Julian Assange has lost the first round in his case to avoid extradition to Sweden. His lawyers have said all along if he were sent to Sweden, he’d soon be on his way to the U.S. If the Obama Administration has anything to say about it, he will.

Assange, who is currently in England, faces charges in Sweden of rape and coersion stemming from sexual relations with two women.

But the U.S. Department of Justice has for many months been investigating Assange, the editor of the whistleblower website Wikileaks, in connection with the release of about 250,000 classified cables beginning in November 2010 detailing correspondence between the U.S. State Department and its diplomatic missions around the world.

The Justice Department has set up a grand jury in Virginia to indict him under the Espionage Act. The problem for the Justice Department is that the Espionage Act seemingly does not cover Assange’s acts. It has never been used to criminalize publication of classified information.

The act was used in the Pentagon Papers case to enjoin the publication of classified information. The courts however, having considered the application of the Espionage Act, decided it did not permit the injunction (censorship) of the press.

That case, however, was different than Assange’s because it dealt with censorship before publication. Assange’s case deals with the publication after it has taken place.

Apparently, because the Justice Department couldn’t figure out a way to apply the Espionage Act to publication, it announced on Nov. 30, 2010, it was contemplating an end run around the act. It would investigate Assange to see if he urged Bradley Manning to leak.

Manning is the U.S. soldier arrested in May 2010 on suspicion of having passed classified information on Iraq to WikiLeaks.

This was a clever solution to the Justice Department’s problems. If it couldn’t prove Assange violated the Espionage Act, it would claim Manning had violated the Espionage Act at the urging of Assange.

This was an easier case for the government, since Manning, an employee of the government, in all probability was subject to the Espionage Act, unlike Assange. But if Assange conspired with Manning, Assange could be indicted for conspiracy.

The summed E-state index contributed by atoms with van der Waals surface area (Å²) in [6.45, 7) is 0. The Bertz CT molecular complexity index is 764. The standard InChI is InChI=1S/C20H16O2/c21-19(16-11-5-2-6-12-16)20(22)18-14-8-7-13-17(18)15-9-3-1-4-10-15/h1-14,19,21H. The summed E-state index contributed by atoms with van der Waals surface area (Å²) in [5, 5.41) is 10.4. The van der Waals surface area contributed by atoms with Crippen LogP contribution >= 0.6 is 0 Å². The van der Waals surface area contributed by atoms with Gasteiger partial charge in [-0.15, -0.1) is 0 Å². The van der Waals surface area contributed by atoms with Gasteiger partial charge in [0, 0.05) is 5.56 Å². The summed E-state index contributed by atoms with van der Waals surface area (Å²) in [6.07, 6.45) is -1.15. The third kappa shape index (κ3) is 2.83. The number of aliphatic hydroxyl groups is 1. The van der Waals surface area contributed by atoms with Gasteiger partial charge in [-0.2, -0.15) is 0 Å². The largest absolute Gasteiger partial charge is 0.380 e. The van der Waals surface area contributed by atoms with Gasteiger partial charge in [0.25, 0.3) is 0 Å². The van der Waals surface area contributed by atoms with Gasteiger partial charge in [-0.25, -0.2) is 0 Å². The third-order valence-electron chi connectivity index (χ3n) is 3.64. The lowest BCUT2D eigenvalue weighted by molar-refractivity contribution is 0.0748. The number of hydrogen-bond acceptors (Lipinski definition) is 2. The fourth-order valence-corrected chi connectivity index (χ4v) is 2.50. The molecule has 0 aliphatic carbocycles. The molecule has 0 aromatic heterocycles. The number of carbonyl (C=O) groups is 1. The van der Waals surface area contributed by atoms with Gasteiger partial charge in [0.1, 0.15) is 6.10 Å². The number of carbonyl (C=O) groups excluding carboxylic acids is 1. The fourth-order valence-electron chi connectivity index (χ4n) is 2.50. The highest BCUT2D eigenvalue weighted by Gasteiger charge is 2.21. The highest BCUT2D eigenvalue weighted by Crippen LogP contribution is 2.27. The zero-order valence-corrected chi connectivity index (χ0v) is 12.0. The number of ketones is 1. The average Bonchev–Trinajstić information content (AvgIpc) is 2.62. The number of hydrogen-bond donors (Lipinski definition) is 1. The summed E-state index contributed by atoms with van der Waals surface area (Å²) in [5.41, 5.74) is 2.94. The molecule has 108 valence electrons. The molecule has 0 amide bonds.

This announcement caused angst in the First Amendment community. If Assange could be indicted for conspiracy, so could every journalist who discussed the leaking of classified information with a source within government. For this reason both the Committee to Protect Journalists and Human Rights Watch protested to the Obama Administration. They urged that Assange not be indicted. In a little noticed announcement several weeks ago, the Justice Department said it was giving up on this approach. It said that it could find no evidence that Assange discussed the leaking of classified information with Manning.

This would seemingly leave the Justice Department with no case. But the department is not giving up easily.

It has subpoenaed the records of users of Twitter to ascertain whether they have knowledge of the leaks of State Department cables.

And on March 1, 2011, the Army announced an additional 22 charges against Manning, which include charges that he copied the Department of State Net-Centric Diplomacy database which contained over 250,000 U.S. records, perhaps in the hope that Manning will cooperate and implicate Assange.

The Justice Department is on what lawyers call a “fishing expedition.” They are looking desperately for any evidence to construct a case. This is surprising because there’s an old saw lawyers use, “anyone can indict a ham sandwich.” What this means is that prosecutors can indict anybody for any reason because they can trump up a charge, ask grand jurors to vote on it and the jurors will blindly follow, even if they are indicting a ham sandwich.

But apparently, the Justice Department cannot even find ham for its sandwich. And so, what started off as a putative prosecution of Assange has turned into a persecution.

The Justice Department is under heavy political pressure to indict Assange. Senators Joseph Lieberman, I. Ct., and Diane Feinstein, D. Calif., have said Assange should be indicted and so should The New York Times. The Times published some of the same material Assange published on his website.

If The New York Times is a publisher protected by the First Amendment, so is Assange and if Assange were indicted, the Justice Department would therefore run into the road blocks put up by the First Amendment, in addition to those discussed above.

Under the First Amendment, the government could not succeed unless the publication of the cables on WikiLeaks constituted a clear and present danger to the national security of the United States.

This would be impossible for the government to prove. No one in the government has pointed to any particular leak that Assange or The Times has published as even “damaging” national security. Indeed, Defense Secretary Robert Gates said while the leak of State Department cables was “embarrassing,” he thought that the consequence of their release would be “fairly modest.”

But even with all these difficulties, it is unreasonable to expect the government will disband the grand jury in Virginia and stop its investigation of Assange. If the Justice Department can think of any possible reason for indicting Assange, as flimsy as it may seem, he may indeed be on his way to the United States via Sweden.

James C. Goodale is the former vice chairman and general counsel of The New York Times.